References to tooth worms can be found in China, Egypt and India long before the belief finally takes root (pun intended) into Western Europe in the 8th century.

    For example, the Chinese believed there were worms in the teeth that caused tooth decay and pain. They had several remedies that they employed successfully to kill these worms.

    The ancient Babylonians had also believed that worms in the form of demons had caused diseases in people.

    In Mesopotamia diseases were blamed on pre-existing spirits and gods. Each spirit was held responsible for only one of what we would call a disease in any one part of the body. So usually “Hand of God X” of the stomach corresponds to what we call a disease of the stomach. A number of diseases simply were identified by names, “bennu” for example.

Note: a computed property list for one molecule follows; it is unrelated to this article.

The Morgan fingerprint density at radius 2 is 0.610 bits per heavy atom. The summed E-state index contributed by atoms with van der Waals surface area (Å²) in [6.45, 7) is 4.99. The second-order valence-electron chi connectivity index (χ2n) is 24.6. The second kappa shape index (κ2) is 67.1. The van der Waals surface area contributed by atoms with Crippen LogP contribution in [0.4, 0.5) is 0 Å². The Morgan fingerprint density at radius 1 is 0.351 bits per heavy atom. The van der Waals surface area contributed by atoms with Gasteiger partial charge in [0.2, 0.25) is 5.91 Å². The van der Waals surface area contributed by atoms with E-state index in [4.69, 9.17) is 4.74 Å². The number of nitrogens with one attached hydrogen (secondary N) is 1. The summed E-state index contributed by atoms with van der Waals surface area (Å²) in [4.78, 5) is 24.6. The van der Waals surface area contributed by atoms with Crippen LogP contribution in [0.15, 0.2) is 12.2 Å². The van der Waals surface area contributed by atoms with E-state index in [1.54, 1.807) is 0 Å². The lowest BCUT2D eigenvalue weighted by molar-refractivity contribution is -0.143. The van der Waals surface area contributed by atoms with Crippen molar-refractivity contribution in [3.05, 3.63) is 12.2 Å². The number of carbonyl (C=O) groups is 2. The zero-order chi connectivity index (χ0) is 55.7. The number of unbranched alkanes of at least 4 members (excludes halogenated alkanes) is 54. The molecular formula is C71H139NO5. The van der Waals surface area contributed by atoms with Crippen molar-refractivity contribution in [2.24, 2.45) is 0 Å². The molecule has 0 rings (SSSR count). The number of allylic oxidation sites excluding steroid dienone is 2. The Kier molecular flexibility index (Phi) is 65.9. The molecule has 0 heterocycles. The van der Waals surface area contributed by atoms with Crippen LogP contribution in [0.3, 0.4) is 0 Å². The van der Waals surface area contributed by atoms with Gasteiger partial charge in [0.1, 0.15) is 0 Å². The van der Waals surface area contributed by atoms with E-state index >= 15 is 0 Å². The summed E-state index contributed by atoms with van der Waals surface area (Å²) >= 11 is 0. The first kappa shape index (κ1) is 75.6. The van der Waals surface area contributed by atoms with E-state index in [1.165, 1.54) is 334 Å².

Clay tablets contained more than 100,000 cuneiform scripts belonging to the Sumerians, Babylonians and Assyrians who lived in Mesopotamia were collected. In 700 BC, Asurbanipal, the Assyrian king, collected these scripts in a library built in Ninova. Among these tablets there were some parts about toothache. The laws of King Hammurabi, which had been responsible for the lack of surgical development, brought social and legal responsibilities to doctors for the first time.

    In Mesopotamia gods and spirits were blamed for diseases.

    Among these rules that reached us today is “an eye for an eye and a tooth for a tooth”. If the person damaged the tooth of another person of the same social class, then his tooth should be removed. However, if he damaged the tooth of another person of lower social class, he was fined 166 gr of silver to be paid to the other person.

    By examining the surviving medical tablets it is clear that there were two distinct types of professional medical practitioners in ancient Mesopotamia who also treated toothaches.